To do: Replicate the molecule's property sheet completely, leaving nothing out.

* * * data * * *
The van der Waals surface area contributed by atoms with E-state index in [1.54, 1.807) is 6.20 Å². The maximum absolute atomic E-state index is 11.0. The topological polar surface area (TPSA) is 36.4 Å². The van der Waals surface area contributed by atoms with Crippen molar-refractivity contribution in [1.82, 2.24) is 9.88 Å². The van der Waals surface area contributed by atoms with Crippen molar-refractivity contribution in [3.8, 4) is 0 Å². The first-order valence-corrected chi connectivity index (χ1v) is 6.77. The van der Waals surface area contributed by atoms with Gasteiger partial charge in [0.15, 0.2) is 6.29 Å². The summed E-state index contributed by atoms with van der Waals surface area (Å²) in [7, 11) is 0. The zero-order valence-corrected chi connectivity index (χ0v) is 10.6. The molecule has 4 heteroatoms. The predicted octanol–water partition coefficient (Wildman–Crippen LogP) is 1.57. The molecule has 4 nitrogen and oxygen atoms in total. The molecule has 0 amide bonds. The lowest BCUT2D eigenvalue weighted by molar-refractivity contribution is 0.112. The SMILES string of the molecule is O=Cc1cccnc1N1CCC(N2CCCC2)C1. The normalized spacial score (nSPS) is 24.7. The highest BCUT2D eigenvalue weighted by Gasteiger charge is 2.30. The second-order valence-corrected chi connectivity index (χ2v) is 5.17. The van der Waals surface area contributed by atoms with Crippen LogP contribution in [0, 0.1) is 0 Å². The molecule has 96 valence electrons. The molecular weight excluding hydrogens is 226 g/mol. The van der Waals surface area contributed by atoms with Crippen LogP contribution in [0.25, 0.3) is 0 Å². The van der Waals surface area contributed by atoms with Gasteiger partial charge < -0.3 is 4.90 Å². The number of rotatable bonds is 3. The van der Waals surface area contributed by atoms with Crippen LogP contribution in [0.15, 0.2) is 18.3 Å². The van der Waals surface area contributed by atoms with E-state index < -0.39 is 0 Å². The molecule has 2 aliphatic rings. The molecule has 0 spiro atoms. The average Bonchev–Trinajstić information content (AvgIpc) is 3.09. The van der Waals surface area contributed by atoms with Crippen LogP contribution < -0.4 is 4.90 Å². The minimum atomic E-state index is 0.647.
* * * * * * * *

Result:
The van der Waals surface area contributed by atoms with E-state index in [1.54, 1.807) is 6.20 Å². The maximum absolute atomic E-state index is 11.0. The topological polar surface area (TPSA) is 36.4 Å². The van der Waals surface area contributed by atoms with Crippen molar-refractivity contribution in [1.82, 2.24) is 9.88 Å². The van der Waals surface area contributed by atoms with Crippen molar-refractivity contribution in [3.8, 4) is 0 Å². The first-order valence-corrected chi connectivity index (χ1v) is 6.77. The van der Waals surface area contributed by atoms with Gasteiger partial charge in [0.15, 0.2) is 6.29 Å². The summed E-state index contributed by atoms with van der Waals surface area (Å²) in [7, 11) is 0. The zero-order valence-corrected chi connectivity index (χ0v) is 10.6. The molecule has 4 heteroatoms. The predicted octanol–water partition coefficient (Wildman–Crippen LogP) is 1.57. The molecule has 4 nitrogen and oxygen atoms in total. The molecule has 0 amide bonds. The lowest BCUT2D eigenvalue weighted by molar-refractivity contribution is 0.112. The SMILES string of the molecule is O=Cc1cccnc1N1CCC(N2CCCC2)C1. The normalized spacial score (nSPS) is 24.7. The highest BCUT2D eigenvalue weighted by Gasteiger charge is 2.30. The second-order valence-corrected chi connectivity index (χ2v) is 5.17. The van der Waals surface area contributed by atoms with Crippen LogP contribution in [0, 0.1) is 0 Å². The molecule has 96 valence electrons. The molecular weight excluding hydrogens is 226 g/mol. The van der Waals surface area contributed by atoms with Crippen LogP contribution in [0.25, 0.3) is 0 Å². The van der Waals surface area contributed by atoms with Gasteiger partial charge < -0.3 is 4.90 Å². The number of rotatable bonds is 3. The van der Waals surface area contributed by atoms with Crippen LogP contribution in [0.15, 0.2) is 18.3 Å². The van der Waals surface area contributed by atoms with E-state index < -0.39 is 0 Å². The molecule has 2 aliphatic rings. The molecule has 0 spiro atoms. The average Bonchev–Trinajstić information content (AvgIpc) is 3.09. The van der Waals surface area contributed by atoms with Crippen LogP contribution < -0.4 is 4.90 Å². The minimum atomic E-state index is 0.647.